There are two basic approaches to troubleshooting: the stab-in-the-dark approach and the systematic approach. The stab-in-the-dark approach usually involves little knowledge of the technology involved and is completely random in nature. A systematic approach, on the other hand, involves a step-by-step approach and requires in-depth knowledge of the technology.
1) When did it start? (almost always change related, planned or unplanned)
     Find an error message, try finding the starting time in the logs
2) Isolate, isolate, isolate.
  How can I split this complex problem into several smaller problems.  Packets go from A to Z, but don't arrive, 
First divide the problem in half, check if packet makes it from A-M, if it does, then check M-Z.
If you see it didn't make it form M-Z, half it again, check M-T, then T-Z, then again, keep dividing in half.
3) the WORST problems to troubleshoot are always two things, that agitate each other.
Sometimes you have one problem, that due to redundancy, or other reasons, you don't even KNOW you have had for months.
Then another thing breaks, suddenly you have a bizarre scenario that just doesn't add up.
4) Check the health of EVERYTHING
Log into switches, servers, (consoles people) often errors don't show up in logs, but you'll see them sitting right in of you.
5) Get creative, approach the problem from different angles, ask for help, a second point of view or skillset can really help.   Go play foosball, step back for 20 minutes and refresh your mind.

More Advice:
Look for workarounds, or multiple paths to restore service.
If you have a known method to restore, but it may take hours or days, then try to work both paths in parallel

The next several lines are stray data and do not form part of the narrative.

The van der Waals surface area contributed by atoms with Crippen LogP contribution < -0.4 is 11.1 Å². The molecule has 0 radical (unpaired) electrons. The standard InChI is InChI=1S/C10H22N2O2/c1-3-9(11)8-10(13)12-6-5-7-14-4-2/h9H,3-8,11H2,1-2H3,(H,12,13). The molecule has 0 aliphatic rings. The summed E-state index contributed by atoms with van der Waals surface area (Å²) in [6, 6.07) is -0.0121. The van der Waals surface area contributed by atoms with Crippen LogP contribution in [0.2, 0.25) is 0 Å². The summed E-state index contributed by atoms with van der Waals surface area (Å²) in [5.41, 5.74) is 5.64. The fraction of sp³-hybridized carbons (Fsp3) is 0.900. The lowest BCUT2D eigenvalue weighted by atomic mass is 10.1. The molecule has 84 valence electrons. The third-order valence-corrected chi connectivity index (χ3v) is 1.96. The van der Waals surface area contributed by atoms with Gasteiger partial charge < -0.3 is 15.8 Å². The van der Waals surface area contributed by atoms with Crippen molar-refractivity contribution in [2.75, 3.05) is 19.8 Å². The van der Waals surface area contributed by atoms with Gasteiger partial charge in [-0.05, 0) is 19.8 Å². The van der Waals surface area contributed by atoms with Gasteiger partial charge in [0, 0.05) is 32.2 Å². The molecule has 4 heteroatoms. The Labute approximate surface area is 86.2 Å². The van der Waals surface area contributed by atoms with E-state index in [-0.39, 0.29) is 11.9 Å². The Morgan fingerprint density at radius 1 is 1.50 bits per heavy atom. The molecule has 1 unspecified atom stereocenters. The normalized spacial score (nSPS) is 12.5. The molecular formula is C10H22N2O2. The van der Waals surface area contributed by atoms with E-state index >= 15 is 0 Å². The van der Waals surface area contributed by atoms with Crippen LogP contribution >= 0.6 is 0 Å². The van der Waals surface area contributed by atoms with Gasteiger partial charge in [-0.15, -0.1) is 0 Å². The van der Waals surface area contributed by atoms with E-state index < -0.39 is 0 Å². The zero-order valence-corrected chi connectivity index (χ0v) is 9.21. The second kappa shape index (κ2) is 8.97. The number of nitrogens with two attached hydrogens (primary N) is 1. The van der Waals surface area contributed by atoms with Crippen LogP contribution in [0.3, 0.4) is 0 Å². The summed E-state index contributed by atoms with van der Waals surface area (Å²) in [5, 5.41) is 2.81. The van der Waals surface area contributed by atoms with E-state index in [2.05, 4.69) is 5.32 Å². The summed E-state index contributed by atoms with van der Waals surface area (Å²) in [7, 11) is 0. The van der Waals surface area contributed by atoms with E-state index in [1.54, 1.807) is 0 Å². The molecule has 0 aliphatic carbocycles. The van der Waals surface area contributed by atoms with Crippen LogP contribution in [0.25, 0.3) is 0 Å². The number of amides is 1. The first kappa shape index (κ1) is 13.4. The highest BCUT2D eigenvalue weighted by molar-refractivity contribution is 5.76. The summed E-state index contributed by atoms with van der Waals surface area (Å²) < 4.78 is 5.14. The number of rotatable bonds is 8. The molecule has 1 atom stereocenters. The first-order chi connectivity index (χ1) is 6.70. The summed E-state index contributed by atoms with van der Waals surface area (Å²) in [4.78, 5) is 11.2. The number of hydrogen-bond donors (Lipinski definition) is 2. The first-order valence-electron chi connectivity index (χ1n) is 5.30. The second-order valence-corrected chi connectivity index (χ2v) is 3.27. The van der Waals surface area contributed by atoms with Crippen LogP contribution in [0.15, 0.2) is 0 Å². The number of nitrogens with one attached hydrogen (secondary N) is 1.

Saturday, March 19, 2016

Netgear VLAN & PVID making me doubt my sanity

Rebuilding my home lab tonight, I got stuck because every time I plugged a cable into my switch, everything died.



I came to realize that the reason for my problems was the fact I had been moving cables around in my Netgear GS748T v5 switch and even though it seemed like the VLANs configs were correct, somehow my old PVID (Advanced-Port PVID Configuration) settings were messing things up.  The scenario I have is 4 ESX hosts, one Synology array, plus one Internet link.  I have four VLANS, 1=Default/home network, 10=iSCSI, 20=Internet, 30=VSAN traffic.  I just upgraded my hosts to the Intel NUC's (because I want to be like William Lam),  These Intel NUC's can only use the 1 onboard NIC with vSphere 6.0 U2 right now, hopefully someone will integrate a USB nic driver soon.  So back to my challenge, the ESX hosts can ride on the default network and use VLAN tagging for access to the other 3 networks. My internet connection is a dumb device that can't use VLAN tagging, so I needed to find a way of integrating it.  Normally that would just be an untagged port, but that doesn't work on these Netgear Switches.  In order to get that to work I had to setup PVID, I used port g1 for Internet and g48 for iSCSI, and g39-42 for the ESXi hosts.  The key here is that in the PVID settings, the port must be a Member of the VLAN, but not Tagged.

That seems to be working well.  From the VLAN membership tab, I left my default VLAN (1) everywhere but the two untagged ports I will need my storage and internet connected to.  For the other 3 VLANs I mostly emptied it out and set it up like this:

If you have a similar setup and you get stuck, I hope this helps you!

Monday, December 9, 2013

VMware vSAN IOPS testing

Take this with a grain of sand, these are only initial figures.  I am using a combination of IOMeter for Windows and fio for Linux.